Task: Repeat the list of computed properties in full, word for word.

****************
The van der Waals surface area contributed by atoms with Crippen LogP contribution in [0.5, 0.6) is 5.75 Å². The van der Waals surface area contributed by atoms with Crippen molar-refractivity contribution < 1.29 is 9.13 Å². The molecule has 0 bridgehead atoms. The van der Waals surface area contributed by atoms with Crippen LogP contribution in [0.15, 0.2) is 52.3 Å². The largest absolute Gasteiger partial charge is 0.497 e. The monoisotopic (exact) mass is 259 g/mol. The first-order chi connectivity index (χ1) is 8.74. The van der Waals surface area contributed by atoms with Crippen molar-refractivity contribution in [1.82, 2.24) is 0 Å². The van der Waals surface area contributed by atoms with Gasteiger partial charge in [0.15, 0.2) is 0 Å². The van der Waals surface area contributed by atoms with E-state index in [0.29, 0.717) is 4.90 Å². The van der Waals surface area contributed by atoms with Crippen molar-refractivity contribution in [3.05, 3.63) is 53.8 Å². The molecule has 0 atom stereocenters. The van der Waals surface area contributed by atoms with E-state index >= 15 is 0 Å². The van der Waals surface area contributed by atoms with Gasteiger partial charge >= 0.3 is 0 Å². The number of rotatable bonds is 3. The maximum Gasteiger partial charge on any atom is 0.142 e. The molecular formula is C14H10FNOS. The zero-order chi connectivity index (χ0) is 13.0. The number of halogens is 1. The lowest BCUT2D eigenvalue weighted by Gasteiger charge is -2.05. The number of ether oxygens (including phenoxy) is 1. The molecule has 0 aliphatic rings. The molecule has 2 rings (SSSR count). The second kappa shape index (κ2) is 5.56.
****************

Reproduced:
The van der Waals surface area contributed by atoms with Crippen LogP contribution in [0.5, 0.6) is 5.75 Å². The van der Waals surface area contributed by atoms with Crippen molar-refractivity contribution < 1.29 is 9.13 Å². The molecule has 0 bridgehead atoms. The van der Waals surface area contributed by atoms with Crippen LogP contribution in [0.15, 0.2) is 52.3 Å². The largest absolute Gasteiger partial charge is 0.497 e. The monoisotopic (exact) mass is 259 g/mol. The first-order chi connectivity index (χ1) is 8.74. The van der Waals surface area contributed by atoms with Crippen molar-refractivity contribution in [1.82, 2.24) is 0 Å². The van der Waals surface area contributed by atoms with Gasteiger partial charge in [0.15, 0.2) is 0 Å². The van der Waals surface area contributed by atoms with E-state index in [0.29, 0.717) is 4.90 Å². The van der Waals surface area contributed by atoms with Crippen molar-refractivity contribution in [3.05, 3.63) is 53.8 Å². The molecule has 0 atom stereocenters. The van der Waals surface area contributed by atoms with E-state index >= 15 is 0 Å². The van der Waals surface area contributed by atoms with Gasteiger partial charge >= 0.3 is 0 Å². The number of rotatable bonds is 3. The maximum Gasteiger partial charge on any atom is 0.142 e. The molecular formula is C14H10FNOS. The zero-order chi connectivity index (χ0) is 13.0. The number of halogens is 1. The lowest BCUT2D eigenvalue weighted by Gasteiger charge is -2.05. The number of ether oxygens (including phenoxy) is 1. The molecule has 0 aliphatic rings. The molecule has 2 rings (SSSR count). The second kappa shape index (κ2) is 5.56.